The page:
CROSSROADS: Many remember the last Alberta Cross Santa Barbara show for the insane crowd it drew to our itty bitty Muddy Waters Café. But those who were there for either of the two sets the band played that night can also remember just how hard they rocked it.
Since that fateful eve, Alberta Cross (collectively, frontman Petter Ericson Stakee, bassist Terry Wolfers, guitarist Sam Kearney, keyboardist Alec Higgins, and S.B.-born drummer Austin Beede) have done more than their fair share of touring, circumnavigating the globe with everyone from the Dave Matthews Band and Ben Harper to rock supergroup Them Crooked Vultures, all in support of their breakout record, Broken Side of Time. This Thursday, Alberta Cross return to Beede’s home—and move on up to the more adequately sized SOhO—for a night filled with high-intensity, Southern-inspired, guitar-driven rock. I recently chatted with Beede en route to one of the band’s final stops with Matthews and Harper, and he talked about making the jump from stadium concerts to club shows.
“The biggest difference is just the sound. When you’re playing on a huge stage, all the sound goes away and you need the big monitors. Smaller stages, the sound is right there. Then with the audience, you can see the people right in front of you and kind of interact with them, whereas a huge audience is always like 20 feet away. It’s like playing to a sea of people. They’re there, obviously, but you can’t really see them.”
Alberta Cross play SOhO (1221 State St.) with Dead Confederate and J-Roddy Walston and the Business this Thursday, September 9, at 9 p.m. Call 962-7776 or visit clubmercy.com for info. And for the full interview with Beede, visit independent.com/albertacross.
THROW A FIT: As far as musical legends go, Fitz and the Tantrums’ story is one for the record books. Just last year, the sextet was little more than a well-kept L.A. secret, known by few for their infectious Motown-inspired tunes and high-energy live performances. Then, one fateful day, thousands of miles from their home base, an N.Y.C. tattoo artist who’d caught on to the Tantrums’ tunes met Maroon 5 frontman Adam Levine. During the singer’s ink sesh, the Tantrums’ debut EP spun in the background. Just weeks later, the Tantrums were gearing up to hit the road with Levine and his bandmates, and soon playing sold-out shows to 2,000-plus-person venues.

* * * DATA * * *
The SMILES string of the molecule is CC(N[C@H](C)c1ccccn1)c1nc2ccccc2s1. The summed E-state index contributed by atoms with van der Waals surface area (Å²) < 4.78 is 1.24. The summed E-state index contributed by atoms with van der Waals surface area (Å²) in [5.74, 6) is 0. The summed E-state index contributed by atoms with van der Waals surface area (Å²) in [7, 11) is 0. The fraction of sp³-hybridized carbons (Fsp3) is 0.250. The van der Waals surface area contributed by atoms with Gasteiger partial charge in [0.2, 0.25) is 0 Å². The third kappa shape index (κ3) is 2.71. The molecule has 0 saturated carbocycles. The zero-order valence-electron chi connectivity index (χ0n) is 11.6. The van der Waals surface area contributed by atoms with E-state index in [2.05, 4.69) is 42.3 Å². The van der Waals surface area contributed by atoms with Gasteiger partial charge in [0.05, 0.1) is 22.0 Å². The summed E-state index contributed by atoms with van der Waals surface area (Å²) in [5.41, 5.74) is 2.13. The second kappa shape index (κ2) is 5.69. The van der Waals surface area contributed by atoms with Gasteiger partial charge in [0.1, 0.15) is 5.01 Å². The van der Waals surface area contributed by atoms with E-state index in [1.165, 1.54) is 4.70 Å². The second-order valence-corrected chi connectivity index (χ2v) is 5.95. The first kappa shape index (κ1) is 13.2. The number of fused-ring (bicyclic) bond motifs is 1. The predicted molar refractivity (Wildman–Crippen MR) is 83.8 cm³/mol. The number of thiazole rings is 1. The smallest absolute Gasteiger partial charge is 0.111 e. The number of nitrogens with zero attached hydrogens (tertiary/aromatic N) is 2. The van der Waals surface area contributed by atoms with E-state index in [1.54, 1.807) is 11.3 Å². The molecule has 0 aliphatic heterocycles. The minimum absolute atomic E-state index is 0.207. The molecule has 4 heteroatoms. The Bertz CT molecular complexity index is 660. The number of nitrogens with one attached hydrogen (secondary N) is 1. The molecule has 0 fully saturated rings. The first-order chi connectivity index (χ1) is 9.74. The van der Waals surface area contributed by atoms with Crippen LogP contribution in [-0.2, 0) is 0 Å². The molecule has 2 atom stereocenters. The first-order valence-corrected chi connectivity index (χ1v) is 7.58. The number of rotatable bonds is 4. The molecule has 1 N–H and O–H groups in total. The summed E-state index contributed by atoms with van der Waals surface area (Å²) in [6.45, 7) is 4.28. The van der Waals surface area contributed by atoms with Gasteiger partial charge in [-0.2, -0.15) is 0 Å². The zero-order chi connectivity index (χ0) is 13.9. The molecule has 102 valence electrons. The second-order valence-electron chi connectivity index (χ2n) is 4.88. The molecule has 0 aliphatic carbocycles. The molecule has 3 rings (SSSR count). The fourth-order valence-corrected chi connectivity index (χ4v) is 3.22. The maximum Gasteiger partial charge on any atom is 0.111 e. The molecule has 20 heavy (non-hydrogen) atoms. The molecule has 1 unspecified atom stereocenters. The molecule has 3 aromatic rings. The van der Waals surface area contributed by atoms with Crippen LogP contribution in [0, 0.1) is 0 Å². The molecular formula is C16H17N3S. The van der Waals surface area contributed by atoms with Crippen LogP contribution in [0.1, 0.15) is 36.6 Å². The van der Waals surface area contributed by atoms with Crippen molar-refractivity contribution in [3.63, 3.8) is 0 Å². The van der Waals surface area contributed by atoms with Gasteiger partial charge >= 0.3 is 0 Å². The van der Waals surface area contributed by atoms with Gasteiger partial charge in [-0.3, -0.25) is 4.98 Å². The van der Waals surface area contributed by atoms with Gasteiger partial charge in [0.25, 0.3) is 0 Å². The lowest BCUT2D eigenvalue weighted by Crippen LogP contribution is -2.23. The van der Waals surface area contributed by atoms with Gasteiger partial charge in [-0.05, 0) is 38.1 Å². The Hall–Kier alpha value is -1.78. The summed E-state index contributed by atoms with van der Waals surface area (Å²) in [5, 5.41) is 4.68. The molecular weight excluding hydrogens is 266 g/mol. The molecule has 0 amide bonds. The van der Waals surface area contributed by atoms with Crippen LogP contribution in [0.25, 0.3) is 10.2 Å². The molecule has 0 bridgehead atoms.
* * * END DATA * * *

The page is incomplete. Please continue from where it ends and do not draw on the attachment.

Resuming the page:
And while the Maroon 5 pairing provided some undoubtedly awesome exposure, I’d argue it was only a matter of time before these Los Angelenos broke. Following in the footsteps of throwback soulsters like Mayer Hawthorne and Sharon Jones & The Dap-Kings, Fitz and the Tantrums wear their vintage-loving hearts on their sleeves, even going so far as to dress the part. (Think slick, matching, three-piece suits and shiny ’60s cocktail dresses.) Still, it’s the live show that ultimately works to best sell the band. Just two weeks ago, they annihilated their slot at the annual Sunset Junction festival, inciting a groovy dance party in the middle of the Silverlake streets that still has people talking today.
Since then, the Tantrums have also released their Dangerbird Records debut, Pickin’ Up the Pieces, to a bevy of positive reviews from pubs like L.A. Weekly and Spin. Like the EP, Pieces is chock-full of shimmy-ready beats, swanky bass, and sexed-up sax solos. In turn, the vocal play between frontfolks Michael Fitzpatrick and Noelle Scaggs makes for one of the more dynamic male-female pairings I’ve heard in recent years. While Fitzpatrick can pull off a mean Bobby Darin-meets-Elton John croon, he’s at his best when he’s channeling his inner punk rocker. And placed alongside Scaggs’s big, choir-ready voice, it’s a serious force to be reckoned with.